How annoying is that title? If you answered “pretty annoying” or “super annoying,” you are correct. Using more words than necessary or using a ten-dollar word when a five-cent word would suffice is not a new problem. This scourge on humanity predates the written word. When coupled with corporate buzzwords, language loses meaning and one’s perception of reality falls apart like Leonardo DiCaprio waking from a dream in Inception. This coupling makes conversations dull, points nebulous and is, quite simply, super annoying. 

But don’t worry, America. We can fix this problem using my handy guide.

ELIMINATE THE PREAMBLE

Show me a person who hasn’t daydreamed in a meeting and I’ll give you the shirt off my back and everything I own (a valued total of $47.56!). We are all guilty of allowing our minds to wander during meetings from time to time. Maybe you fell into a Netflix k-hole way too late the previous night or your coworker’s nose JUST WON’T STOP WHISTLING and you can’t focus on anything else. 

Typically you can find out exactly who isn’t listening by the following:“Can you repeat that again? …

  • My connection was bad.”
  • My line cut out.”
  • I lost the call.”
  • I wasn’t paying attention.” (Bonus points for bravery).

However, sometimes you’ll find yourself on a call and swear to everything holy you were listening the entire time, but get totally lost in a sea of rolling syllables and go, “Uhh, what?” 

Nine times out of ten it’s because your colleague has called an audible and gone with the dreaded “Preamble.”

The preamble is a destroyer of worlds. It can be defined by anywhere between 500 and 700 words of exposition to an issue that should have been left on the cutting room floor. Almost always the preamble begins with “Soo…” and is followed by a prologue irrelevant to the story. If you have an issue, please state your concern first. “I have a problem with [x], I need [y].” Everyone will understand the issue, and your brevity will snap people out of daydreaming. And guess what? Then you can roll into your narrative. After you state your problem, go into the details and nuances of your story. As a team we can work together to fix the problem and add comments of our own, creating a collaborative novel to be documented and leather-bound in our task management system. We just need to know what the problem is first.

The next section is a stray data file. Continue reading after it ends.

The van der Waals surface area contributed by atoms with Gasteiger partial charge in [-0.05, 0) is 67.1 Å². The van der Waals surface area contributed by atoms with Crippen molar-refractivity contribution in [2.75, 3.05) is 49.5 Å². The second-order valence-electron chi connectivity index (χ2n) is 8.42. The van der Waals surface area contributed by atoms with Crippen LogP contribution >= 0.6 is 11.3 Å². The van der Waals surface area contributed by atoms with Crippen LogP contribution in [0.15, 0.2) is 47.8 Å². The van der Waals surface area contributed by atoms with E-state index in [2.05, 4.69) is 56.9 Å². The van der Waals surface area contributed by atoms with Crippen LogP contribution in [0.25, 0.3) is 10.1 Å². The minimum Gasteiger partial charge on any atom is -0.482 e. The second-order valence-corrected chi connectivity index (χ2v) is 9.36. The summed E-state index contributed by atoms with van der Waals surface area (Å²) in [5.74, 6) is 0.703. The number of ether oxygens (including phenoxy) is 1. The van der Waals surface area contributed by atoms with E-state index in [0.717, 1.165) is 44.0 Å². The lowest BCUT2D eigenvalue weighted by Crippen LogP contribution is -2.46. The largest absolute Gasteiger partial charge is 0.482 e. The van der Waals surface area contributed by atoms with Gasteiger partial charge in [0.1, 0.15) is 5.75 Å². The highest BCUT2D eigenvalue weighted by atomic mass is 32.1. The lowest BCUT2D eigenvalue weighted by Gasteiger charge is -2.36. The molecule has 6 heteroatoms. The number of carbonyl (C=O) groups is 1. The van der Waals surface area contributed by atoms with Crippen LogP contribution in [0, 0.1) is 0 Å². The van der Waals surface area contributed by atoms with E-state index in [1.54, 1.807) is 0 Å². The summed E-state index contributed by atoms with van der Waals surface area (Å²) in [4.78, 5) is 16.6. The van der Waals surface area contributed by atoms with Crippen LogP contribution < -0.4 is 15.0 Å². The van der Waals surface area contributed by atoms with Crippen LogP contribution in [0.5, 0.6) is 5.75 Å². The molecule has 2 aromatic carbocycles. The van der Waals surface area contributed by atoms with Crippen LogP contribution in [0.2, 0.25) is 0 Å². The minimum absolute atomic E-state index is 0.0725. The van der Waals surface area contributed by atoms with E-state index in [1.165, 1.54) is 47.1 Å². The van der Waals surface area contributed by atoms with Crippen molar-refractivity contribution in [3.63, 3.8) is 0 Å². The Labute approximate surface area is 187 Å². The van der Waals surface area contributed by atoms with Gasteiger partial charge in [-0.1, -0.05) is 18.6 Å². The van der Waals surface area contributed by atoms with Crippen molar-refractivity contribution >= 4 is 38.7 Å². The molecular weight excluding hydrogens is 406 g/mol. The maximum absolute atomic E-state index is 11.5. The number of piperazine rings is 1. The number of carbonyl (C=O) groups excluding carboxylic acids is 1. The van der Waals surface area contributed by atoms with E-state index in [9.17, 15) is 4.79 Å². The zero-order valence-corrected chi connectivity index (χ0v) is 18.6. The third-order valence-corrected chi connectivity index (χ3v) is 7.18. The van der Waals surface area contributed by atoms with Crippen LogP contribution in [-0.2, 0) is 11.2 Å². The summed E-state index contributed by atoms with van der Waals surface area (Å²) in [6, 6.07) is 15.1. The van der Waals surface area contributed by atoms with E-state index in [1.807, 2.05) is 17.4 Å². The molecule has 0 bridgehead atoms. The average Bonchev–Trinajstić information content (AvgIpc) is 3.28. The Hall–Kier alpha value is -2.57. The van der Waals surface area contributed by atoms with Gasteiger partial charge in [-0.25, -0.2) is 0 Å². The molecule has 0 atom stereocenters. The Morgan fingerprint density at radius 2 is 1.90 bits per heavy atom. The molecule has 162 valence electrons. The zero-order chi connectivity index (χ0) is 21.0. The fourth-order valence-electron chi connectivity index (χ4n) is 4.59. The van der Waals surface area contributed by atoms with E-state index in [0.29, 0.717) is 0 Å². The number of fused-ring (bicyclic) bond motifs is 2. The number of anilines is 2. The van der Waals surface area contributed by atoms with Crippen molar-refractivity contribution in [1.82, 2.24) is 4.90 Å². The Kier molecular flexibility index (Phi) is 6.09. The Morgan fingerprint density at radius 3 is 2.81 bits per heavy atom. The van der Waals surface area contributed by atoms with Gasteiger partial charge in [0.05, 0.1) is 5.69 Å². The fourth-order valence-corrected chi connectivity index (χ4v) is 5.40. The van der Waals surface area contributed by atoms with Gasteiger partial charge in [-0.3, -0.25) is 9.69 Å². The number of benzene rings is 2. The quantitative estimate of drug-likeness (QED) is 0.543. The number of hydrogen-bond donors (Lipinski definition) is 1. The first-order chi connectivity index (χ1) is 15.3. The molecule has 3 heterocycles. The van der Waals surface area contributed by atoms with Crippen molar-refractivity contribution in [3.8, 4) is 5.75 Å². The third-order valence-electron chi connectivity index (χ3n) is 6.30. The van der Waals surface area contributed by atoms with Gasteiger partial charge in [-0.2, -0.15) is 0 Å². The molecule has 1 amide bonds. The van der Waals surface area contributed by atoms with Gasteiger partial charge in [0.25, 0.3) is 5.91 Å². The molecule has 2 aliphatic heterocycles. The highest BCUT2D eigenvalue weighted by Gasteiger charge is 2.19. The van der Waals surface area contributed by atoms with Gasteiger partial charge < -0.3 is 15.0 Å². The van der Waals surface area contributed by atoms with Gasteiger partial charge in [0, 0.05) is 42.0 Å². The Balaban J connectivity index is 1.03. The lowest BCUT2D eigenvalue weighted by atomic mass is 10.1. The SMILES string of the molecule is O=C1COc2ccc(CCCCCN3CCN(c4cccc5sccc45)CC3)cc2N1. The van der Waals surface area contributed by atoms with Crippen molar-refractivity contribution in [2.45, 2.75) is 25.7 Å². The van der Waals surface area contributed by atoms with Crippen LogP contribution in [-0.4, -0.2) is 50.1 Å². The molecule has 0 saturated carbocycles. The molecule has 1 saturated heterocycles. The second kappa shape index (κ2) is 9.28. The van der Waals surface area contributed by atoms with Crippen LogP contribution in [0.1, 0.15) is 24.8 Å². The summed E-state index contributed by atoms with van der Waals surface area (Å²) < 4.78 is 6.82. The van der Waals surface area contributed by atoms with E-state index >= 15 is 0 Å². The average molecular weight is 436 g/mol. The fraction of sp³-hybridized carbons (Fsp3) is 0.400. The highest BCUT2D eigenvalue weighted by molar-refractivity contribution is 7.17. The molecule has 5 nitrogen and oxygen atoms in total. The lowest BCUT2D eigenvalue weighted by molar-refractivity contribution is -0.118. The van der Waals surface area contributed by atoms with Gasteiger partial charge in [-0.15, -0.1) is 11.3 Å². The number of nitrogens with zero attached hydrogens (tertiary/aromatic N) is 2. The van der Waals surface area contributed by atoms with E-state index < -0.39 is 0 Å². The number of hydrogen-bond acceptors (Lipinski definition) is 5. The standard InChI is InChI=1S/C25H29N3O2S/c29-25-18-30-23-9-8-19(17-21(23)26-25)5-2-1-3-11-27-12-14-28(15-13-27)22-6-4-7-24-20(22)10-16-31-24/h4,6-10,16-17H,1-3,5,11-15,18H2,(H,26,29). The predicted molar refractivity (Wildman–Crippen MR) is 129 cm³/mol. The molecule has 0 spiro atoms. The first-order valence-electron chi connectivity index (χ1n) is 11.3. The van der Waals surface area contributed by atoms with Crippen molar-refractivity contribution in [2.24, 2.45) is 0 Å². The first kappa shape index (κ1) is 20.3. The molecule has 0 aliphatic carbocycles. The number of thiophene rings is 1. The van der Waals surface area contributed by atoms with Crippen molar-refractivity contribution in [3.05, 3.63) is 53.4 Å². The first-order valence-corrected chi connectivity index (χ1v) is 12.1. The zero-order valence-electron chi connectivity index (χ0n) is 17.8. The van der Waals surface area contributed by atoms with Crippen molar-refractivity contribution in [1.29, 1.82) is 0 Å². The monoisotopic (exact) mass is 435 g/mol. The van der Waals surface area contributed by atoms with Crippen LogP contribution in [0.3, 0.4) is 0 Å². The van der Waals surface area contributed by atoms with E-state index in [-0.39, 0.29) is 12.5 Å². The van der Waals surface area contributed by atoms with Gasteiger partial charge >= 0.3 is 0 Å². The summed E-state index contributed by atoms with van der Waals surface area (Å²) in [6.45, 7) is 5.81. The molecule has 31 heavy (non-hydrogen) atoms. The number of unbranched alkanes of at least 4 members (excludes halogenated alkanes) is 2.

BUZZWORDS

“Hey, shooting you an email to touch base on our roadblock vis-à-vis the paywall and want to air out concerns regarding our action plan moving forward.”

Translating…

“Hey, there’s a problem with the paywall. We need to fix it.”

Which do you prefer? There is a right answer.

Corporate buzzwords are the tiny piece of tinfoil in the Hershey kiss that is a conference call. Or something. I’ll readily admit I’m guilty of it. I don’t know why that mechanism in my brain fires sometimes, but I wish I could extinguish it. Sure it’s fine to use these words from time to time. Sometimes you just do. But these words should not be high-ranking members of your vocabulary. I actively try to not use these words because I find them very annoying. 

Yes, there is a different way of speaking in a professional setting than in a casual setting among family or friends. It is important to project professionalism at all times. It is equally important to not turn your vocal cords into a speakerphone of white noise. Let your personality shine through. Use words you would use in your daily life so everyone on the call gets to know you a little better and can pick up on your mannerisms. You can relax a little as long as you get your work done. Do you. Let your freak flag fly, America.

IN CONCLUSION

I’m not the language police and we’re all guilty of the transgressions above. No one is at fault; we just need to work on “us.” Let’s communicate. Let’s talk. No more dancing around what we want. No more letting the Man keep us down. Just state what you want clearly and precisely, so we’ll have more time to get to work or, more importantly, shoot the breeze and relax a little bit. Let’s let loose and learn about each other during the ten minutes of time in conference calls. 

I can personally guarantee that this handy guide will save you. 

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